'The beast is out of the pen'
Bullying and premature sexualisation are among the problems posed to our children by Facebook. One concerned mother writes about the dangers and what parents, schools and government can and must do
ONLINE PERILS: Generally the remarks are quite sweet, but it can spiral out of control. Then there is the game where you can award a 'friend' one of the following statuses: F***, Marry or Kill
It must seem unfair to single out one social networking site for criticism, but writing as a parent of a 13-year-old in first year, for me and for my peers, Facebook is causing extreme anxiety. That said, as an adult, I enjoy using it: it's a great way to keep in touch with friends and it is of course an invaluable marketing tool for many businesses. Where I have a problem is the way in which our children are using this product.
I am very worried about the pressures young Facebook users encounter, the desperate need to fit in, to be gorgeous and to be popular and cool.
All are regrettably normal aspirations for any young teenager since time began, but, until the era of social media, most communication had been face to face. If you wanted to kiss somebody, you had to ask them up close and personal; if you had something nasty to say, you had to say it in person. The problem with social networking sites is that all this communication is faceless and young teens on Facebook believe this interaction is normal.
The biggest dangers our children face on Facebook are bullying, premature sexualisation, exposure to unsuitable material via links, and disclosure of privacy.
Bullying is prolific and ably supported by 'rating' games such as HO – Honest Opinion, LP – Looks Personality and MP – Meet (meet means kiss) or Pass, where the kids give marks out of 10 and judgments to each other in these categories.
Generally the comments and remarks are quite sweet, but it can quickly spiral out of control, with some unbelievably bitchy and nasty comments. Then there is the game where you can award a 'friend' one of the following statuses: F***, Marry or Kill.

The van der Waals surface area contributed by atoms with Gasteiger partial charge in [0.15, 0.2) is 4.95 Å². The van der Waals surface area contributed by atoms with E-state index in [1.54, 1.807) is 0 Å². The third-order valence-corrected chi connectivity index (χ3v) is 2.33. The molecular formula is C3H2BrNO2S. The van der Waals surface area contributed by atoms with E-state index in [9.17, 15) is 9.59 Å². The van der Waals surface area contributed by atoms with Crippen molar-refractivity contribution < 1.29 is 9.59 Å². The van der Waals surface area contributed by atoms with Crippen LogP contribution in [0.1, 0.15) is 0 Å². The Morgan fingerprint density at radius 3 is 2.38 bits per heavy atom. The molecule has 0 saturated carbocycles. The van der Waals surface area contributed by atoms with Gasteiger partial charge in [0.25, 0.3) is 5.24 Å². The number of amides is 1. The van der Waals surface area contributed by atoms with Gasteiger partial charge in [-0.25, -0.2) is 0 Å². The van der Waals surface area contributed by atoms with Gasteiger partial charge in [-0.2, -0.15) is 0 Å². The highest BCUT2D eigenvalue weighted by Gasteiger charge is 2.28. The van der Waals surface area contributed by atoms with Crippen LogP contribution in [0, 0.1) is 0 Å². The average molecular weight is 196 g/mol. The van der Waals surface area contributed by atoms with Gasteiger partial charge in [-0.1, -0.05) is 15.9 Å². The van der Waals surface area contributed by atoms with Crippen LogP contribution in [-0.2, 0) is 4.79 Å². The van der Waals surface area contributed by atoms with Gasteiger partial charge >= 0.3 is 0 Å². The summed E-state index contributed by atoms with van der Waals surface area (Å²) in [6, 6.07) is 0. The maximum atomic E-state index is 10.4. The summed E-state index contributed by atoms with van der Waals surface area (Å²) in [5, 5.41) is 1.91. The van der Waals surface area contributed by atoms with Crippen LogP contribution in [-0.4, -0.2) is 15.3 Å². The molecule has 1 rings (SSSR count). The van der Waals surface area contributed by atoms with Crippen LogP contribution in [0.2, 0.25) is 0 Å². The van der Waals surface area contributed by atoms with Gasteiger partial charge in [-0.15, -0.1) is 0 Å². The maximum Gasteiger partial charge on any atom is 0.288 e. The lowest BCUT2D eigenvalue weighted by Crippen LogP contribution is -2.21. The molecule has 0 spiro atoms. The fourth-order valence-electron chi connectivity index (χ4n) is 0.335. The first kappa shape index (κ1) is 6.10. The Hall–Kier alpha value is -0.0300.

Early and wholly inappropriate sexualisation or pornification is rampant, with girls posting photos of themselves and each other in slut clothes and porn poses.
The girls and boys then compliment these photos with observations like "You're so hot, you're dripping weh" or "You wehhist yuss ever". 'Weh' stands for 'wet' and 'yuss' for 'young pussy'.
The casual acceptance of these photos can perhaps help us understand why the boys ask the girls to send them photos of their 'tits' and 'ass', nor is it unusual for the ensuing conversations to include mutual discussions about hand jobs, blow jobs, fingering, anal sex and lick outs.
Perhaps the 13-year-olds get their ideas on sex via the easy access from Facebook to a totally shocking variety of porn sites. These sad snapshots of current teen culture are facilitated by the total lack of controls on faceless Facebook.
Then there are the children who post innocent photos and information and have no idea who has access to this. Parents and children think their privacy settings are strong, but actually they don't seem to know that one photo or one conversation can go completely viral regardless of most security settings.
Tagging is a process where photos can be posted on anyone's timeline. And then there is Fraping, alias Facebook Rape, the term the children use among themselves when someone signs on as them and sends inappropriate postings in their name or where they set up a Facebook account in another child's name and send out improper content.
There is a disquieting issue with security as the message about making your Facebook account secure and private just isn't getting through. The majority of children seem to have no sense of how their information can fall into the wrong hands – I don't only mean parents, but total strangers who can use this information to track them and lure them into nasty situations.